When I first heard the word "Facebook", I didn't know what to think. But this confusion didn't last long, as I wasted no time opening up a Facebook account. By opening this account, I have been able to connect with family and old friends. I have also been able to make new acquaintances from the worlds of freelance writing and socially conscious blogging. And, to tell you the truth, posting status updates and hyperlinks on Facebook has become, let's say, quite addictive.
This is what I learned from my viewing of The Social Network:
- If you want to grow your passion and make it more purposeful, you must be willing to bring others along for the ride. Where you are weak, these others are strong.
- If one or more of these others starts using words and engaging in behaviors that make you less passionate about a goal or dream, you need to cut them loose. You can't be successful if your passion is waning.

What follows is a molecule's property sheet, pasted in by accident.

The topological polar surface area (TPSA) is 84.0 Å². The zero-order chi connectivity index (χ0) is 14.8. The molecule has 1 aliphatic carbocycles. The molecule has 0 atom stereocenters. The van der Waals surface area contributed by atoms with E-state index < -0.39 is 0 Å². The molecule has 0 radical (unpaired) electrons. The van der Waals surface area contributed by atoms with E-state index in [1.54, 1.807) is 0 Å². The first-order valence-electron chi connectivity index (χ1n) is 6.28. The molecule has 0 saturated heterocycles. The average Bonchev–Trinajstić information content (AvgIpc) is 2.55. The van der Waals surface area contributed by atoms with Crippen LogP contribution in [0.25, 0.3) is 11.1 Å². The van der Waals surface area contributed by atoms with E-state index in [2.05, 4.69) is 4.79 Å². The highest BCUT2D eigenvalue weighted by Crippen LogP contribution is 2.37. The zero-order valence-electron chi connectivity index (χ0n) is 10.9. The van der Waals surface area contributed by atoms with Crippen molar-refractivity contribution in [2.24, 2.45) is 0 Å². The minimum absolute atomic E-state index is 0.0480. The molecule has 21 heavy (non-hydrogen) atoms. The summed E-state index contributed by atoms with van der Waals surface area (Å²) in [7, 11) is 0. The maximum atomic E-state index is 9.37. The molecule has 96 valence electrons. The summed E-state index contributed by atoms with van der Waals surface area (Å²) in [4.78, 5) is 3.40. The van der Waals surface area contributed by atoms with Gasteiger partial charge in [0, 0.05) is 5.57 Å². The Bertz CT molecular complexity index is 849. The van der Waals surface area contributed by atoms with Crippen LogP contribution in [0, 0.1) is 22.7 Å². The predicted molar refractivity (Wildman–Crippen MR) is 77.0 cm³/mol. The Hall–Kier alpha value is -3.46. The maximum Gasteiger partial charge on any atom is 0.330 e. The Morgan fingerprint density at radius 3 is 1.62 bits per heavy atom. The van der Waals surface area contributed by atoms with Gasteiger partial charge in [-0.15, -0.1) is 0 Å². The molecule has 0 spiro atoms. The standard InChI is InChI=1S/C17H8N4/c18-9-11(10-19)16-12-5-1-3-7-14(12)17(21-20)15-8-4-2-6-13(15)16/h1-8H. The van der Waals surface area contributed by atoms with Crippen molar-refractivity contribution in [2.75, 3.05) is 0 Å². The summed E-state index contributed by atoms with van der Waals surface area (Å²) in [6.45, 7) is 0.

- Online social networks are great. But if you fail to develop meaningful, long-term relationships with people offline, your life will be miserable and meaningless. We were created for the benefit, not the detriment, of others.
- Social networking plays a critical role in bringing people together. But that should not blind us computer users to the fact that there are a number of people who lack the tools (i.e., computers) to make online connections. The digital divide is real, and it must be closed. It must also remain affordable and accessible.
- It is great that social networking sites are used to bring people together. The question we need to ask is what do we do when we find ourselves in the same space. I say we exchange ideas and then get down to the business of creating what slain Civil Right leader Dr. Martin Luther King, Jr. called "The Beloved Community".
I look forward to reading your responses.
Here's a link that may interest you:
Report: Blogging Falls to Facebook and Twitter